All across the United States, Americans are making food at home to sell in their communities. Together, they form a small but growing industry—the homemade or “cottage food” industry. The movement fits within a larger trend toward healthy eating and responsible sourcing, as consumers take greater interest in where their food comes from and who makes it. Missouri expanded opportunities for cottage food producers in 2014 with the passage of Missouri Senate Bill 525. Prior to the legislative reform, selling homemade food was illegal in most Missouri counties.

Missouri cottage food types

Many states regulate cottage food, meaning food made in a home kitchen for sale. Missouri cottage food producers may sell “non-potentially hazardous processed food,” which means foods that do not require time or temperature control for safety. Examples include breads, cookies, fruit pies, jams, jellies, preserves, fruit butters, honey, sorghum, cracked nuts, packaged spices and spice mixes. Missouri cottage food producers may sell dry cookie, cake, bread and soup mixes. Missouri cottage food producers may not sell low-acid canned and acidified foods, including pickles, salsas and ketchups. The Missouri Department of Health and Senior Services provides additional guidelines…

Missouri cottage food venues

Missouri cottage food producers must sell their goods directly to the end consumer at farmers’ markets, roadside stands and special events. The state also allows home delivery and pickup. Missouri cottage food producers may not sell their products online or wholesale through retailers like grocery stores and restaurants.

Getting started in Missouri

Missouri cottage food producers do not need a government permit, inspection or training to get started, although local jurisdictions may require a business license. Missouri cottage food producers may not exceed $50,000 in gross annual sales.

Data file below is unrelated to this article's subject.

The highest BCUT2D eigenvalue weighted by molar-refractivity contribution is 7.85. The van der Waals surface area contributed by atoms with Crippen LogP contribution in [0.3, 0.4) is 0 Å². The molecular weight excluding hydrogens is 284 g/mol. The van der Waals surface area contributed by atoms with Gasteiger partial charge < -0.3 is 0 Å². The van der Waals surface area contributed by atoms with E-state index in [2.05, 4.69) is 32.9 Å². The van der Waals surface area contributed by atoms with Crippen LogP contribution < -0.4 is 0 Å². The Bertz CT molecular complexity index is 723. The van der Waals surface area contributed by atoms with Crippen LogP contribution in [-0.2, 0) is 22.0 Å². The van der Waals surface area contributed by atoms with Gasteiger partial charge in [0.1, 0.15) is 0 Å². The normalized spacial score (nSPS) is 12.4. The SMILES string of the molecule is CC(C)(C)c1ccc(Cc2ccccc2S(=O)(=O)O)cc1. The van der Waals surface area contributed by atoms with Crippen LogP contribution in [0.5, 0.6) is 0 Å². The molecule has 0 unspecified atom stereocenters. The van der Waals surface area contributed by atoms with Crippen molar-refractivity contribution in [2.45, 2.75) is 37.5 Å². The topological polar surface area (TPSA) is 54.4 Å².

Missouri cottage food labels

Missouri cottage food producers must package their goods with labels stating the name and address of the manufacturer, the product name, the ingredients in descending order of predominance, the net weight of the food, and a statement that the product is prepared in a kitchen that is not subject to inspection by the Missouri Department of Health and Senior Services. It is recommended that honey manufacturers include this additional statement: “Honey is not recommended for infants less than 12 months of age.” Missouri cottage food producers must display a clearly visible placard at the point of sale, stating that the food is prepared in a kitchen not subject to state inspection.

Missouri cottage food facts

Myths about cottage food abound. Here are the facts: 

Missouri cottage food resources 

As part of its Food Freedom Initiative, the Institute for Justice provides a variety of resources for home bakers and other food entrepreneurs. These include: 

Tell your Missouri story

Is government violating your homemade food freedom in Missouri? Do you have a potential case for IJ? Get started here… 

Support Missouri legislation

Help expand cottage food laws in Missouri by teaming with the Institute for Justice. Send an email with your name, background information and availability to get started… 

Defending homemade food freedom nationwide 

People have a right to earn an honest living without arbitrary and excessive government interference. Since 2013, the Institute for Justice has defended home bakers and chefs as part of its Food Freedom Initiative. Read about IJ’s nationwide food freedom advocacy…

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All information, content, and materials available on this site are for general informational purposes only and does not constitute legal advice. Statutes, regulations, and processes are subject to change at any time, and specific facts and circumstances could alter how they are applied. If you have questions about the regulation of cottage foods in your jurisdiction, we recommend consulting a lawyer who can help you navigate the process.